In March 2020, a large share of businesses had to make remote work a norm, five days a week. The learning curve was steep, but in the short run, it seemed to boost productivity, especially by cutting commute times. Soon, however, a subtle shift in work practices — the way we collaborate, communicate, and manage — was observed.
Those almost imperceptible changes had direct consequences for employee well-being, but there has been a dearth of data and analysis to truly understand the effects of remote and hybrid work. Particularly in times of transition, the ability to collect relevant data and run experiments is crucial to identify potential issues posed by these new modes of working — and it can also show us the way forward.
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Starting in 2020, Vitality, a wellness and financial services firm, organized a large-scale study of more than 1,000 of its employees across all business units and four locations in its offices in the United Kingdom, focusing on their well-being, job capacity, and broader health and work outcomes. Automated data collection using Microsoft Workplace Analytics was complemented by supplementary weekly surveys over a five-month period. While many of our findings confirmed our intuition — that the shift to remote work might have made us more productive but at a cost to our well-being — there were also plenty of surprises, and we were able to identify several underlying mechanisms to better understand the new context of work.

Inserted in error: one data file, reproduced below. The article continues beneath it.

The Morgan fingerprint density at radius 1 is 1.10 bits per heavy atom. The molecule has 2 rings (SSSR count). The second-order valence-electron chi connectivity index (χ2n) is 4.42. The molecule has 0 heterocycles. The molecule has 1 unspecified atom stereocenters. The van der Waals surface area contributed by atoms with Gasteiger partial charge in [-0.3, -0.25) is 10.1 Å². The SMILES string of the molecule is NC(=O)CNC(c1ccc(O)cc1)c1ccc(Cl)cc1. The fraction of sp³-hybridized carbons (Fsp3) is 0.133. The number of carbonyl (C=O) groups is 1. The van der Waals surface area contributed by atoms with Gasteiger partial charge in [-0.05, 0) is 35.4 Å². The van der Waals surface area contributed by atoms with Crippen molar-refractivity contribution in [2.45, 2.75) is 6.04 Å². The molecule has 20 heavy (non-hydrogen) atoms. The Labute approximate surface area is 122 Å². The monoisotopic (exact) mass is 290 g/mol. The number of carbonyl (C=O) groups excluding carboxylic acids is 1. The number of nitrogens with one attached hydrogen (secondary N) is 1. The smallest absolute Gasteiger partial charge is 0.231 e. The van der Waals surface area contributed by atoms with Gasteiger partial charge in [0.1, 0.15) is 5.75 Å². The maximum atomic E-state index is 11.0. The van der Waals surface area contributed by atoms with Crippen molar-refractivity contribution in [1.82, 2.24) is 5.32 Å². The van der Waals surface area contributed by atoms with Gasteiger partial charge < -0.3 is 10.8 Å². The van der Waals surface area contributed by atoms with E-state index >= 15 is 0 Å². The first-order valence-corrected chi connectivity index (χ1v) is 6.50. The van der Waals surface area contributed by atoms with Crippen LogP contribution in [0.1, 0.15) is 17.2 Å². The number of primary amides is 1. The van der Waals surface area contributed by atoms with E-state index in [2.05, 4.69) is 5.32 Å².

The Cost of Productivity: The Erosion of Work-Life Boundaries
Working from home definitely made many people feel more productive — over half (55%) of the home-based workers we surveyed reported getting more work done. There is, however, a cost to this boost in productivity: When employees work from home, it can be difficult for them to compartmentalize their personal and professional lives, leading to a deterioration in work-life balance.
In looking at our data, this was not immediately obvious: While the average number of meetings increased by 7.4% during the period June 2020 to December 2021, the average number of hours spent collaborating with others after standard work hours decreased by 5.6%, with employees’ overall workweek spans remaining practically unchanged.
But averages can be misleading.